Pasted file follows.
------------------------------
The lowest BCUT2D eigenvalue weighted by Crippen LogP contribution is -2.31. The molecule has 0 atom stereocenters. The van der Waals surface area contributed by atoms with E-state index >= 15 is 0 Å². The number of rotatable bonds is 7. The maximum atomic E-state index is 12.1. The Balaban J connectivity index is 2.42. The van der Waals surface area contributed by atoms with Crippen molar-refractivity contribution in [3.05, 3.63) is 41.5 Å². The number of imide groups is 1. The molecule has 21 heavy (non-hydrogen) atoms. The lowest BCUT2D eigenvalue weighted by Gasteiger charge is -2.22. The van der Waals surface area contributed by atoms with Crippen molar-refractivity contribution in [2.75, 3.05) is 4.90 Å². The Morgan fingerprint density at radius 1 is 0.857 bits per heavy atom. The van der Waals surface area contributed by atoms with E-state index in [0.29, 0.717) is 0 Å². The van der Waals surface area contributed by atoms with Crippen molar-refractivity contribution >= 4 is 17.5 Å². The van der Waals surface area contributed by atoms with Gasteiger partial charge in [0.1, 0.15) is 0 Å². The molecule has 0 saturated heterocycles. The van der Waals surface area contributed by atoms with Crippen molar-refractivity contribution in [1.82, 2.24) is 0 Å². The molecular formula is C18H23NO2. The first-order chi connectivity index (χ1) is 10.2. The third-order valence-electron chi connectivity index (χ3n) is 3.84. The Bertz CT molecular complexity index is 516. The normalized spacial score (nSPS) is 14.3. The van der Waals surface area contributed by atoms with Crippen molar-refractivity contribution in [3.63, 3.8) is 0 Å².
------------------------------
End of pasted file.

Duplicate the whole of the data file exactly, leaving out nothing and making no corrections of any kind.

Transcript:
The lowest BCUT2D eigenvalue weighted by Crippen LogP contribution is -2.31. The molecule has 0 atom stereocenters. The van der Waals surface area contributed by atoms with E-state index >= 15 is 0 Å². The number of rotatable bonds is 7. The maximum atomic E-state index is 12.1. The Balaban J connectivity index is 2.42. The van der Waals surface area contributed by atoms with Crippen molar-refractivity contribution in [3.05, 3.63) is 41.5 Å². The number of imide groups is 1. The molecule has 21 heavy (non-hydrogen) atoms. The lowest BCUT2D eigenvalue weighted by Gasteiger charge is -2.22. The van der Waals surface area contributed by atoms with Crippen molar-refractivity contribution in [2.75, 3.05) is 4.90 Å². The Morgan fingerprint density at radius 1 is 0.857 bits per heavy atom. The van der Waals surface area contributed by atoms with E-state index in [0.29, 0.717) is 0 Å². The van der Waals surface area contributed by atoms with Crippen molar-refractivity contribution >= 4 is 17.5 Å². The van der Waals surface area contributed by atoms with Gasteiger partial charge in [0.1, 0.15) is 0 Å². The molecule has 0 saturated heterocycles. The van der Waals surface area contributed by atoms with Crippen molar-refractivity contribution in [1.82, 2.24) is 0 Å². The molecular formula is C18H23NO2. The first-order chi connectivity index (χ1) is 10.2. The third-order valence-electron chi connectivity index (χ3n) is 3.84. The Bertz CT molecular complexity index is 516. The normalized spacial score (nSPS) is 14.3. The van der Waals surface area contributed by atoms with Crippen molar-refractivity contribution in [3.63, 3.8) is 0 Å².